The Fonds pour la persévérance scolaire des jeunes autochtones (FPSJA) mandated the researcher Natasha Blanchet-Cohen, from Concordia University, to evaluate 22 projects funded by the FPSJA. The impacts have been identified and thus, increased the knowledge and strategies to be adopted by the organisations to facilitate aboriginal students school persistence.
The second dimension covered by the report is the school persistence determinants for aboriginal youth. An aspect the evaluation revealed is the relevance of a socio-educative environment to support and enhance aboriginal youth school persistence.
Our character Tamina, from the previous article, live in an environment that does not answer to her need to succeed in school. There is no library in her community. She would appreciate to have a quiet place to do her homework, but her three young brother and her sister make a lot of noise and do not allow her to concentrate and study at home. She travel 90 minutes each morning and afternoon to go to high school in the nearest town. Her parents perceive education as a necessary evil and do not really care about her academic success. Jimmy, the school psycho-educator supports Tamina. She has started a process that will help get ownership of her educational path; Jimmy helps her to find her own solutions to succeed.
She is not aware that her life is about to change. The educative committee of her community has received the funding to expand the community center to create a study room for the youth. They will also have a small book shelve filled with books by the nearest town library and academic books from school. Tamina will now have a quiet place to study and do her homework.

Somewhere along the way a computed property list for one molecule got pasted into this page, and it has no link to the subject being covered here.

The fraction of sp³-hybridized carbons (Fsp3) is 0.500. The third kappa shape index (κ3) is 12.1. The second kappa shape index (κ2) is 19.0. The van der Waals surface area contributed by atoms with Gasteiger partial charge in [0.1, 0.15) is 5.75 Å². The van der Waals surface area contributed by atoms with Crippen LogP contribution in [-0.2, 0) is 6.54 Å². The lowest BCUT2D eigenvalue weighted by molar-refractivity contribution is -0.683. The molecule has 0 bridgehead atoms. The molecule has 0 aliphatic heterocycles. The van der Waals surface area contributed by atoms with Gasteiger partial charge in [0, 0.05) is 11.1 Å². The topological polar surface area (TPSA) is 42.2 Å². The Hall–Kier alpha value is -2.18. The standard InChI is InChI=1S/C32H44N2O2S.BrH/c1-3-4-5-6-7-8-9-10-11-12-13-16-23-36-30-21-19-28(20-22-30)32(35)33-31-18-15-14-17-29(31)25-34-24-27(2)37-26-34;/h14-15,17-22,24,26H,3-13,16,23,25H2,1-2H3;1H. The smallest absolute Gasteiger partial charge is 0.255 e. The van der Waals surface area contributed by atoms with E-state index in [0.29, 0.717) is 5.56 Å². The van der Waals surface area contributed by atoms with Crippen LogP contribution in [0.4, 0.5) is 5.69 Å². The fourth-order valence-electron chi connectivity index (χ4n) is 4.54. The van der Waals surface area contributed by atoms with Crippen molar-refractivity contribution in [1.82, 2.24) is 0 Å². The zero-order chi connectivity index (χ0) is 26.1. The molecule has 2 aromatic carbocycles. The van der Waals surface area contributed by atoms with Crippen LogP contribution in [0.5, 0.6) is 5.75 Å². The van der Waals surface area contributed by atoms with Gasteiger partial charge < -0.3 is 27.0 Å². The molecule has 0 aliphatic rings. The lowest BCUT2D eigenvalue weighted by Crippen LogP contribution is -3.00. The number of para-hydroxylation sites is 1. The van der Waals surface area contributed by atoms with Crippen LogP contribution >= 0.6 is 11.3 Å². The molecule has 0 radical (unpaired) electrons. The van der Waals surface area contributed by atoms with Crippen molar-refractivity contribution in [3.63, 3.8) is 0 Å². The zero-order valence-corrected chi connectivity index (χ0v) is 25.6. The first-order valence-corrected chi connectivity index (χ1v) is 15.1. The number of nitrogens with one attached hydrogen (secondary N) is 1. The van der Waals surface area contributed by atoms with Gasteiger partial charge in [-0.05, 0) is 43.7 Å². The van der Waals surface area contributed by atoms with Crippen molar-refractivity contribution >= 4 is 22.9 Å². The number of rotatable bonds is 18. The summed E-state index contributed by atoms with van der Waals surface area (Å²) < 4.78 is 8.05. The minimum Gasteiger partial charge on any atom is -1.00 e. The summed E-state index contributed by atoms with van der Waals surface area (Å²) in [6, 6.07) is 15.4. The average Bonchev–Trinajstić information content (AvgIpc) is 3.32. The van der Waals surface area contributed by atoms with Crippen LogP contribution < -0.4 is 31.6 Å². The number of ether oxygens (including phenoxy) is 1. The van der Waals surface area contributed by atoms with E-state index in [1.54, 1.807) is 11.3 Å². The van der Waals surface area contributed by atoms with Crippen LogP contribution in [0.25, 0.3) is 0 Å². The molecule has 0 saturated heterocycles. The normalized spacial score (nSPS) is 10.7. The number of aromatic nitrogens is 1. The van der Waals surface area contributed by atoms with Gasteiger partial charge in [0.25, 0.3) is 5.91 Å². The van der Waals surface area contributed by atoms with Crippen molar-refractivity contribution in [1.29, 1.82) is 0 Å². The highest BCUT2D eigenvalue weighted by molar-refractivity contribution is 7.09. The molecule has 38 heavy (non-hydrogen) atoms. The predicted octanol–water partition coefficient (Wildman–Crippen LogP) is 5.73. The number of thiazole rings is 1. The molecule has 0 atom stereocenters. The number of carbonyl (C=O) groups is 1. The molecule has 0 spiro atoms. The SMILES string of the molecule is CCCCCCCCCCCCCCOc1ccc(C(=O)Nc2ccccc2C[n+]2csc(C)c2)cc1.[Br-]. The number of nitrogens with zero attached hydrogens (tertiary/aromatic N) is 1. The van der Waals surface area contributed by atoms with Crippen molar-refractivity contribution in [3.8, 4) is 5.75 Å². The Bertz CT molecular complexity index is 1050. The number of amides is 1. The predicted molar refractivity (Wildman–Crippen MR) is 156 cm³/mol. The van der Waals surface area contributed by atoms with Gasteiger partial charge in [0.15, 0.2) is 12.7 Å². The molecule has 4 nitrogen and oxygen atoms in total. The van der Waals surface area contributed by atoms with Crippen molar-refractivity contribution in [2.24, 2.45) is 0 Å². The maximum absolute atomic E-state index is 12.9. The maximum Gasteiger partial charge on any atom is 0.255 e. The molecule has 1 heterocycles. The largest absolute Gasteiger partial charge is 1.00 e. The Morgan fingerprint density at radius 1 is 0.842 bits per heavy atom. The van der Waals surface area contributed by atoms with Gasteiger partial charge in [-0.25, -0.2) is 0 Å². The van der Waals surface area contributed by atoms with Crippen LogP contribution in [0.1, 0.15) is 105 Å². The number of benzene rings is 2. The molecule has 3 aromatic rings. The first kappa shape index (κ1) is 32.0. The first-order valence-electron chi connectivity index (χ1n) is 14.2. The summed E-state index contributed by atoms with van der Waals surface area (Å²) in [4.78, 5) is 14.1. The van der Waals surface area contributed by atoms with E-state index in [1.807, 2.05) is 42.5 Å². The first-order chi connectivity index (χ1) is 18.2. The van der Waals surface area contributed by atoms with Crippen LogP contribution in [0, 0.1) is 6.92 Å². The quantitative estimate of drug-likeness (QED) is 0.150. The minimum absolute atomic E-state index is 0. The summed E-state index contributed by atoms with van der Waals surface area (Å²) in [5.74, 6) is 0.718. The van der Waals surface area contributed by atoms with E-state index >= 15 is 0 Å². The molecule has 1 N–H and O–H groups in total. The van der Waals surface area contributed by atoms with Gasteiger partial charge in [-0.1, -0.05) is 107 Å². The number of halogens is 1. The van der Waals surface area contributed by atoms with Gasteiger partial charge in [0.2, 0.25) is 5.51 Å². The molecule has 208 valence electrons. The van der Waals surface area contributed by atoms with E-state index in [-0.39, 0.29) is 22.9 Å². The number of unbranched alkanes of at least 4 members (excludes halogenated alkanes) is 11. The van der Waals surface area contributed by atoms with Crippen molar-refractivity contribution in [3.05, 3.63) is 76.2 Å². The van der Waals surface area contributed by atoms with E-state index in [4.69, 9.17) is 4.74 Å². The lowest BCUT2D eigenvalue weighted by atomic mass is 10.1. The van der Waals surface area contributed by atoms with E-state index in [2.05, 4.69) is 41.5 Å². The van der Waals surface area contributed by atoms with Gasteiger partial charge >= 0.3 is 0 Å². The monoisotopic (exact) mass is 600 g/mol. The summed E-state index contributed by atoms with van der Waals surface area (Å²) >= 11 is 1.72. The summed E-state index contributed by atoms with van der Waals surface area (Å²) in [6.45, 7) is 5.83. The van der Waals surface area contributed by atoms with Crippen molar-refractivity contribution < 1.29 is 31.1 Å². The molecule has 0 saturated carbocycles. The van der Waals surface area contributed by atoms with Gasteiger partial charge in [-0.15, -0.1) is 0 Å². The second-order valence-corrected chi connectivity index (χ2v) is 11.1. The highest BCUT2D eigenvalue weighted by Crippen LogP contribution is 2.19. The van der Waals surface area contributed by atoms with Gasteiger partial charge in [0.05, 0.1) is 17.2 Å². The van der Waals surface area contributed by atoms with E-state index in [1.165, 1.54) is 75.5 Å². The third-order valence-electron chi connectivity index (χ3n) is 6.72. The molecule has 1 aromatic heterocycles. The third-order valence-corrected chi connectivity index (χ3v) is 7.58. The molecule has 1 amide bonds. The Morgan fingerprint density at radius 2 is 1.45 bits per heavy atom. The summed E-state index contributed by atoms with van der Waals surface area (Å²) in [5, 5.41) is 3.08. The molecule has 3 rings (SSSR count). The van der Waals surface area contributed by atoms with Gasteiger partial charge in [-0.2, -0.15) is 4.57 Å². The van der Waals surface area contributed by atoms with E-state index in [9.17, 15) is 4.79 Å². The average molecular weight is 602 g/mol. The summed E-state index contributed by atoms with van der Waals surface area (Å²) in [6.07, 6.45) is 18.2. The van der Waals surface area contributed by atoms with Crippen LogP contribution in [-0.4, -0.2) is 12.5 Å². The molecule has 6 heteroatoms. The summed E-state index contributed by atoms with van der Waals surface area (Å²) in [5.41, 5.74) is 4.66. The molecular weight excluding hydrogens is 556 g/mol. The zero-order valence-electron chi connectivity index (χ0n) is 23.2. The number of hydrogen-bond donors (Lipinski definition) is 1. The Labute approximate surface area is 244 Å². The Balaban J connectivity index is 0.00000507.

The evaluation report underlined the importance of the personal factors in aboriginal youth educative success. Other than accompanying the students in owning their learning process and school engagement, a socio-economic and family environments that support learning are essential to favor the aboriginal students educational success.
The promoters of school persistence projects have targeted proactive actions that contributed to create a real school-family-community environment that supports learning and school persistence for aboriginal youth. It has been the case of the Wôlinak community.
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During the next few weeks, other articles will be published and talk about management and accompaniment of the project, partnerships, reinforcement of local capacities and durability of the projects.
Visit the web page « Projects Evaluation» to download the evaluation report and learn more about project Wolinak and other projects that contributed to reinforce determinants of aboriginal youth school persistence.